When I worked for a wild bird specialty store, I was always baffled by the question from customers in spring, “When do I take my feeders down?”

Most people are under the impression that birds “need” bird feeders only in winter and will not eat “natural” foods in summer if feeders are still up and become too dependent. I don’t want to hurt your feelings, but no matter how awesome and expensive your bird feed is, it simply cannot compete with the abundance of insect life that bursts forth in warmer months. Most bird species cannot live by black oil sunflower seed alone.

The other thing that baffled me is that birds are the most colorful in the summer–all that crazy breeding plumage. How could you not want to attract that to your yard? I defy someone to look out the window and see a neon orange Baltimore Oriole accented by bright American Goldfinches and not acknowledge how cool that is.

Plus migration brings a whole lotta fun with birds like the above Rose-breasted Grosbeak or Indigo Buntings at seed feeders and if you offer fruit  you can even get the occasional tanager.

As summer progresses, you get to watch adult birds bring their young to feeders and teach them how to use the feeders. One of my all time favorite bird feeding moments involved a Blue Jay family. One particular bird wouldn’t stop begging towards an adult, it was very insistent. The adult appeared to be making somewhat slower and more exaggerated movements on a suet feeder as if to communicate, “Watch me eat! This is what you do. Now, knock of the whining, kiddo.”

After the adult had it’s fill, the younger jay stayed behind and then went up to the suet feeder itself and begged at the feeder. Needless to say, an inanimate log is not going to stuff globs of no melt suet into the jay’s gullet. The bird begged and begged and then as if it were frustrated, it pecked the log like it would a sibling in its way in the nest. It’s beak happened to land where there was some suet. The young Blue Jay tasted it and I swear, you could see the light bulb go off in its head and it attacked the suet with gusto, I mean, that bird chowed down. As it was doing so, I could hear soft little sounds coming from it as if to say, “Yeah, man, I am so clever, I figured this out, I am eating and so happy.”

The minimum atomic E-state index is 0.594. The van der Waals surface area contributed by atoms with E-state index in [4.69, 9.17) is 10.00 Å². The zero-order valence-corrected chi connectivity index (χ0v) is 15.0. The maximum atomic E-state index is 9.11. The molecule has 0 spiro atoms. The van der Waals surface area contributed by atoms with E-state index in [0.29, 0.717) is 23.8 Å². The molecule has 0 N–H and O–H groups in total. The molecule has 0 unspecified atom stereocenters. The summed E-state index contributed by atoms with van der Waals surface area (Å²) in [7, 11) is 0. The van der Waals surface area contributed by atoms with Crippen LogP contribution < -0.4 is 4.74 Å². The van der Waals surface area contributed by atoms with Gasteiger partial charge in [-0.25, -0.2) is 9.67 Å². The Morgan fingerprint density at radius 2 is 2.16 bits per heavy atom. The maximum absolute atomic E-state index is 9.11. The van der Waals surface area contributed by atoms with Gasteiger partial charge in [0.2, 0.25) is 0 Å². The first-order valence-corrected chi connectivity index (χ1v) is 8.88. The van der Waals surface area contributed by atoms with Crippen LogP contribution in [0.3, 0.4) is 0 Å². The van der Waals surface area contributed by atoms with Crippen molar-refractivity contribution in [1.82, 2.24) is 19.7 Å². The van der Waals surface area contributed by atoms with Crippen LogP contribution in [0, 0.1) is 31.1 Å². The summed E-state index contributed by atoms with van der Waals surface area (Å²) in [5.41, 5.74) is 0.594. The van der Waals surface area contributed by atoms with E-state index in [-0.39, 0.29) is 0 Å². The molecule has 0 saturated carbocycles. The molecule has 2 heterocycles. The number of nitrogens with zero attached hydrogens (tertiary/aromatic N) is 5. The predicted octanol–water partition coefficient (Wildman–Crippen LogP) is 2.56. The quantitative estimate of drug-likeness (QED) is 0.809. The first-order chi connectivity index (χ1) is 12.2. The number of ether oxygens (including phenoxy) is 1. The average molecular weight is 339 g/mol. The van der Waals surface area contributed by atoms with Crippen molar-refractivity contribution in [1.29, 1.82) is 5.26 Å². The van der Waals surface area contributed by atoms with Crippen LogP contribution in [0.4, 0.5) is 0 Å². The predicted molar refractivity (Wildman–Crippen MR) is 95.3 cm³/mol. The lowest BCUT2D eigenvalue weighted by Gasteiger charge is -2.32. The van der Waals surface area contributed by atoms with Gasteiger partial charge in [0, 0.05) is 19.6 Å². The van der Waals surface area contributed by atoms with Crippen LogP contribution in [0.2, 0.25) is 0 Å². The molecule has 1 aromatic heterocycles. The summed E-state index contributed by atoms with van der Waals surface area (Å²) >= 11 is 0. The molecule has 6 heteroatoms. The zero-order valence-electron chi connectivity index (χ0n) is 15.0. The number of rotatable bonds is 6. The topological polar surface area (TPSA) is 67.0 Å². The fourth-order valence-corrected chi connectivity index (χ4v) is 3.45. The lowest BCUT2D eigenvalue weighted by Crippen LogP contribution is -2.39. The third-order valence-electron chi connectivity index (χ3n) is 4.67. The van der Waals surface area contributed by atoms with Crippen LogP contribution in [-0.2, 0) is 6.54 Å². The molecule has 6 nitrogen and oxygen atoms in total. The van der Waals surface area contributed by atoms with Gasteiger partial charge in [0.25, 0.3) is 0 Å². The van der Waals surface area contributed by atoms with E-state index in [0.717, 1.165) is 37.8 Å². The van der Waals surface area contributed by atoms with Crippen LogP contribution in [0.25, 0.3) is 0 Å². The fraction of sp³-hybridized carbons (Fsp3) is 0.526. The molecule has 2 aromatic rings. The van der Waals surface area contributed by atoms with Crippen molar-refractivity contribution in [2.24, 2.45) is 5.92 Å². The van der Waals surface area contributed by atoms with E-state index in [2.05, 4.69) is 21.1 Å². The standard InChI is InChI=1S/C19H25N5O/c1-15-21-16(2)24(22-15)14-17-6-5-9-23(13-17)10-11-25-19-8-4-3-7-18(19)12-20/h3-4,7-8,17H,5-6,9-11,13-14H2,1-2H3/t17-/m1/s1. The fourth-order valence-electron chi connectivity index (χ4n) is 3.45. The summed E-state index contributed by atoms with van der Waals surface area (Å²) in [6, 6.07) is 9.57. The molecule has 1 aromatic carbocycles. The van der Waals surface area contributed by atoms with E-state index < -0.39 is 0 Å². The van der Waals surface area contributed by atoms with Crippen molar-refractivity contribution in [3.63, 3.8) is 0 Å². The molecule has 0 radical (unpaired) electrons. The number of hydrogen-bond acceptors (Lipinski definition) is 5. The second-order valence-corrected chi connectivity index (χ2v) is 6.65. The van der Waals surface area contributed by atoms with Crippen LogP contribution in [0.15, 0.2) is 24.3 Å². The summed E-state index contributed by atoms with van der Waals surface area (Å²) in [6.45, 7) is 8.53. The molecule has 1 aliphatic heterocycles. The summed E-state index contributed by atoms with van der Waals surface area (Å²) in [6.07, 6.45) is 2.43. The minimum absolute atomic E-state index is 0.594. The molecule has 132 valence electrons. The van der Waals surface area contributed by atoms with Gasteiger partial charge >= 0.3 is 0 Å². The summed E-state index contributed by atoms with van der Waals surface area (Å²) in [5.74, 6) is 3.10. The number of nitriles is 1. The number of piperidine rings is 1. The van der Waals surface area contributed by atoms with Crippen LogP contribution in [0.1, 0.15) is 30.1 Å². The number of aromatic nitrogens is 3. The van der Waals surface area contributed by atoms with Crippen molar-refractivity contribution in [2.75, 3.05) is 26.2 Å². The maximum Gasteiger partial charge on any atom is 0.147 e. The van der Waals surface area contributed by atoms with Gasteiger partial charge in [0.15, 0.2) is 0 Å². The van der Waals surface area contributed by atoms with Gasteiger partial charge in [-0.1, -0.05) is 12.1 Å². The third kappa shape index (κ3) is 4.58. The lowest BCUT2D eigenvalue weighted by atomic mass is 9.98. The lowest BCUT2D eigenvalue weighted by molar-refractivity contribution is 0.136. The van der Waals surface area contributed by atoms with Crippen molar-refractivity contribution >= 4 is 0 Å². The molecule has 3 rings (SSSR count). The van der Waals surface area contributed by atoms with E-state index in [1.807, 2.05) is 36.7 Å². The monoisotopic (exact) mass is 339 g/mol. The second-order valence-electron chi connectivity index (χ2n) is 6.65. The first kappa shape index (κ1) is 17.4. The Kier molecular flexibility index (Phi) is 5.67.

But there are legitimate times to take down your feeder. For example, if you see birds that are showing signs of illness like house finches with swollen eyes or a goldfinch perched for long periods at a feeder that is not eating and perhaps even sleeps. Take your feeders down and disinfect them with a mild solution of bleach and water. Keep them down for at least 10 days so the sick birds will die off (hawks have to eat something) and others that might be infected will move on. It seems cruel and for most people the inclination is to keep the feeder up to help the sick, but it prolongs illness and infects more birds.

Another time to consider taking your feeders down for a limited time is if you get a blackbird takeover when their young leave the nest. Those sorts of flocks can drain a feeder in no time. You can try switching all your feeders to plain safflower but a drastic food change like that can cause a huge dip in all bird activity for 2-3 weeks (even tho tons of birds eats safflower). Birds typically do not like change so a big switch in food can keep some away. Once they get used it, they will chow down on safflower but the few weeks to get everybody on board with it is about how long a blackbird flock will stay, so it maybe easier to keep the feeders empty until the blackbirds flock up and move on.

But for the most part, feeding birds in summer is Technicolor fun and worth doing.

Written by Birdchick
Sharon Stiteler was given a Peterson Field Guide to Birds when she was seven years old and snapped. She loves birds - it’s just the way she’s wired. Since 1997, she has made it her goal to get paid to go birding. She runs the popular birding blog, Birdchick.com, and has been in The Wall Street Journal, The New York Times, and on NBC Nightly News as well as making regular appearances on Twin Cities’ TV and radio stations. She’s a professional speaker and story-teller and her writing can be found in several publications including WildBird Magazine, Outdoor News, and Birding Business. She wrote the books 1001 Secrets Every Birder Should Know, Disapproving Rabbits and City Birds/Country Birds. When she’s not digiscoping, tweeting or banding birds, she’s a part-time park ranger and award-winning beekeeper.